The Supreme Court should stay affirmative about affirmative action

Illustration+by+Rachel+Choi

Photo: Illustration by Rachel Choi

Illustration by Rachel Choi

By Rachel Choi, Copyeditor

On Monday, Oct. 31, the Supreme Court held a hearing regarding the legality of race-conscious admission programs, more commonly known as affirmative action, through a lawsuit by the anti-affirmative action organization Students for Fair Admissions against Harvard University and the University of North Carolina. 

The hearing lasted for over a grueling five hours, consisting of a tense back and forth between the conservative-majority justices and various representatives from the three organizations. It ended on a bleak note, however—the conservative justices seemed to lean towards the idea of letting affirmative action at these universities come to an end.

Affirmative action is a set of policies established by an institution to consider race and other factors—though the focus has shifted to race over the years—in admissions processes. The policies seek to provide equitable opportunity of access to higher education and to diversify student bodies. Affirmative action has been upheld by many colleges and universities across the nation, as they attempt to promote selection processes that consider the inherent disadvantages BIPOC, especially Black, students experience due to disproportionate access to a variety of resources and education.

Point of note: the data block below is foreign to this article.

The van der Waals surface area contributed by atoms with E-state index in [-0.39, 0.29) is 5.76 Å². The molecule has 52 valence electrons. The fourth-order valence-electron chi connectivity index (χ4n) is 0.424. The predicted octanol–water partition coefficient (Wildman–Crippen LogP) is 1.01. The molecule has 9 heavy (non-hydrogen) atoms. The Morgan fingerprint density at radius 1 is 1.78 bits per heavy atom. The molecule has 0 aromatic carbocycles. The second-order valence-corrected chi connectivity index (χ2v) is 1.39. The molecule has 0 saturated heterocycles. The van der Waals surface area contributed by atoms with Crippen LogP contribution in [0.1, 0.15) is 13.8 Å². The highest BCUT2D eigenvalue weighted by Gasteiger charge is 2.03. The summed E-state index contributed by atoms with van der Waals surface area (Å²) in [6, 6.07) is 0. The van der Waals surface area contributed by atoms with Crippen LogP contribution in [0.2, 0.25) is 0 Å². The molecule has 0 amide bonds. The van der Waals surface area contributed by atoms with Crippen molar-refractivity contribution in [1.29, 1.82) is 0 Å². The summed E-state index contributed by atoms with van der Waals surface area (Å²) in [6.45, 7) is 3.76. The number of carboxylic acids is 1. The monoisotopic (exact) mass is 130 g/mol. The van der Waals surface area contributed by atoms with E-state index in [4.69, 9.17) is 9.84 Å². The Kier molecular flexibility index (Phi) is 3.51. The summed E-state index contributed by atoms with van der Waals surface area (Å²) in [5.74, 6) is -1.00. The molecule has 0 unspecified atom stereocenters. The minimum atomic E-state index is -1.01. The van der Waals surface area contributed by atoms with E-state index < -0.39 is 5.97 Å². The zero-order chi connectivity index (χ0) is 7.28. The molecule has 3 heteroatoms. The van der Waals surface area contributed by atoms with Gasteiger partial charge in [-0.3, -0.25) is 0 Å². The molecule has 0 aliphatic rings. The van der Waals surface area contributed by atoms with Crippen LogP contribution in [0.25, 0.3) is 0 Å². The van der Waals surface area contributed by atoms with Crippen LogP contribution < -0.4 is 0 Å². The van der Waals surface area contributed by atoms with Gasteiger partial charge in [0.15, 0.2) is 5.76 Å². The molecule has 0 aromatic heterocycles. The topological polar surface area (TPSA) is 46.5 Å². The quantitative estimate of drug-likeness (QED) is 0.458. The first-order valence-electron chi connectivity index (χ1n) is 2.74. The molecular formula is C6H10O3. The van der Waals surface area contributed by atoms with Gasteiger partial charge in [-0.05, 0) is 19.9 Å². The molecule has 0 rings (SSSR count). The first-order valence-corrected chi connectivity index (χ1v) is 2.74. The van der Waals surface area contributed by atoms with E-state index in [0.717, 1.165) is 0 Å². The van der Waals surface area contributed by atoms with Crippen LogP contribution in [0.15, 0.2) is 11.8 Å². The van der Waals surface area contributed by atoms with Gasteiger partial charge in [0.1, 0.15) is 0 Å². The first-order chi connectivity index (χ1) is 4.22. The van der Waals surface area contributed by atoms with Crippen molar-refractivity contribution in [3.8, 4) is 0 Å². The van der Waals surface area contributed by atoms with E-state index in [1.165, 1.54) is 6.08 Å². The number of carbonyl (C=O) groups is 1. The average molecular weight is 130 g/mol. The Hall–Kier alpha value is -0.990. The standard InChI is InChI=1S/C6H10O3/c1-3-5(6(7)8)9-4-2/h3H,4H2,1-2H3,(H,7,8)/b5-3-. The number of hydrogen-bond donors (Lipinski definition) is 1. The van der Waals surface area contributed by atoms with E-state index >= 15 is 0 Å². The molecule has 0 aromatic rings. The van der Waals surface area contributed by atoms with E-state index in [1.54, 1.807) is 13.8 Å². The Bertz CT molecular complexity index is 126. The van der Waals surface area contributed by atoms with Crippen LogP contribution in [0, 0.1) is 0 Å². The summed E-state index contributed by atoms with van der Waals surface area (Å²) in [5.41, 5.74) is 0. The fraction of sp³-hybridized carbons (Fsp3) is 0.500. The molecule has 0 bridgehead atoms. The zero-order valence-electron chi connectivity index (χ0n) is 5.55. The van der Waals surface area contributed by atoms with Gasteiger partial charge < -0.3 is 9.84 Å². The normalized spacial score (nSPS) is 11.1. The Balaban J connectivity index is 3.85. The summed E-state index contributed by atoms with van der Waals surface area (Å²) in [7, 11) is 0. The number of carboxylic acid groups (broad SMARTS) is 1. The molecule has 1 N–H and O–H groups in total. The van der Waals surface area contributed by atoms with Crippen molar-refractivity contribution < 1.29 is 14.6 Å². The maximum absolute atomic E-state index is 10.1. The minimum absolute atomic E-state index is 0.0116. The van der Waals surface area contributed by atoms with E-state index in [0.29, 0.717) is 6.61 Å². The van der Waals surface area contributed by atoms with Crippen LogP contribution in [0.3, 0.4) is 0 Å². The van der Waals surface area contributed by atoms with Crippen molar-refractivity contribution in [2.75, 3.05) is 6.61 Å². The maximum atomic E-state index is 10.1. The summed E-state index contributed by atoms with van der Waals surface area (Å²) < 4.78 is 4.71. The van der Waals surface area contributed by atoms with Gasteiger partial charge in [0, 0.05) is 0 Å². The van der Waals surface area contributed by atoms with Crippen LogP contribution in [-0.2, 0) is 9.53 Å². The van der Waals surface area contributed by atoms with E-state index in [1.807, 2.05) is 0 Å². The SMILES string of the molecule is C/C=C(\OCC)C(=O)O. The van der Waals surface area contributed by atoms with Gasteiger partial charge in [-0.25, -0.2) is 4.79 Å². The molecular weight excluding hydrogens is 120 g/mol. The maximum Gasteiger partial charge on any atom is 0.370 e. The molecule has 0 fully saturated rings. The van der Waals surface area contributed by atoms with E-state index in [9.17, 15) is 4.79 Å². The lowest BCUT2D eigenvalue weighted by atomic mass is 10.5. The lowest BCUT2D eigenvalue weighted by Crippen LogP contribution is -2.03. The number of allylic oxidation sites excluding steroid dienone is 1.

The fact that the majority of Supreme Court justices are actively siding with the anti-affirmative action sentiment is ludicrous; you would assume the people in charge of providing equal opportunity for all would understand how the lack of such policies would affect the lives of BIPOC students across the nation. Until there’s a better way of addressing income disparity, unequal access to quality education, lack of resources, poverty, and a whole slew of other race-based problems perpetuated by a lack of governmental action, affirmative action needs to not only remain an option for institutions to implement, but should be encouraged.